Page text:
Spring 1969

Page 49

so

CHICAGO STUDIES

human individuality in its positive value, the new moral theology will be, paradoxically, not individualistic, in the manner of traditional moral theology. For, recent thinkers such as Martin Buber have impressed on contemporary man's mind the fact that I and Thou exist only in interrelation and that personal individuality is achieved and fulfilled only in truly personal community. It should be evident that the emerging moral theology will not take the form of treatises in which what was evil yesterday is proposed as good today and what was good yesterday is proposed as evil today. The current re-thinking may indeed require corrections of this sort. But the new moral theology will not be a new code of morality; it will not be a code of moral laws and precepts at all. Realizing with Paul Ramsey that Christian morality is not a code-morality primarily, it will not be characterized by a tendency to apply a do or a don't to every conceivable human act. It will arise out of the realization, expressed by the former editor of New Blackfriars, Father Herbert McCabe, that there is much truth in the contention that Christian moral teaching, which began as an antilegalist ethics of love, has degenerated down the centuries into one of law." In passing it might be remarked that it is not without significance in this regard that in the not-too-distant past the task of the moral theologian was not always clearly distinguished from that of the canon lawyer.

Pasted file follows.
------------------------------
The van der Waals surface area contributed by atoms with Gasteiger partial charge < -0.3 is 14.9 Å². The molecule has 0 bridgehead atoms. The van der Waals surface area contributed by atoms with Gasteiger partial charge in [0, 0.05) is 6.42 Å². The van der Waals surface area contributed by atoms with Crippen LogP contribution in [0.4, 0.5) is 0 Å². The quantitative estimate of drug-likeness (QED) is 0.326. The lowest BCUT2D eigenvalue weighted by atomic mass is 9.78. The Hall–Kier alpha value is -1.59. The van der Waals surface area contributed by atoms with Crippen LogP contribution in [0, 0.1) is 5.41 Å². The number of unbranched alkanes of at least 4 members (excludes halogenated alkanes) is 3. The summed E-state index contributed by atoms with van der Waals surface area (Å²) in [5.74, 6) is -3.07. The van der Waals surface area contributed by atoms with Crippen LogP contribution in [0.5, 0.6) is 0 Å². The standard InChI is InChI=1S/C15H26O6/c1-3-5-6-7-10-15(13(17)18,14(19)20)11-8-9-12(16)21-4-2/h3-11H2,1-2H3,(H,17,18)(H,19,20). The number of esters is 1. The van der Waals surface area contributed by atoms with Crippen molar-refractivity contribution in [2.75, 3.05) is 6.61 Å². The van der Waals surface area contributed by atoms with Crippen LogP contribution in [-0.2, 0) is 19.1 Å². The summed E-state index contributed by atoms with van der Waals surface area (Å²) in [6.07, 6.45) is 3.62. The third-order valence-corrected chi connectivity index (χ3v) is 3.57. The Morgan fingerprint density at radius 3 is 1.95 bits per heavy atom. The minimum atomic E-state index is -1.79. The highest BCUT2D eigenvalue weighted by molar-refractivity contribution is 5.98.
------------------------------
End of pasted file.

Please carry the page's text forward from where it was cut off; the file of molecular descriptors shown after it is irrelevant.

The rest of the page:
INFORMED AND AUTHENTIC LOVE

The new moral theology, then, will have no inclination toward¡ substituting moral principles for conscience. It will have to present a new kind of moral education, education in personal freedom and individual responsibility, education which prepares an individual to meet with Christian maturity cases of moral decision to repeat Rahner's words, "in which moral theology based on universal essences, and ... the Church's magisterium, are not in a position to offer the Christian unmistakable precepts in the concrete case." The new moral theology will discern clearly that its task is not to present a complete set of recipes for decisions and actions in all possible cases; and the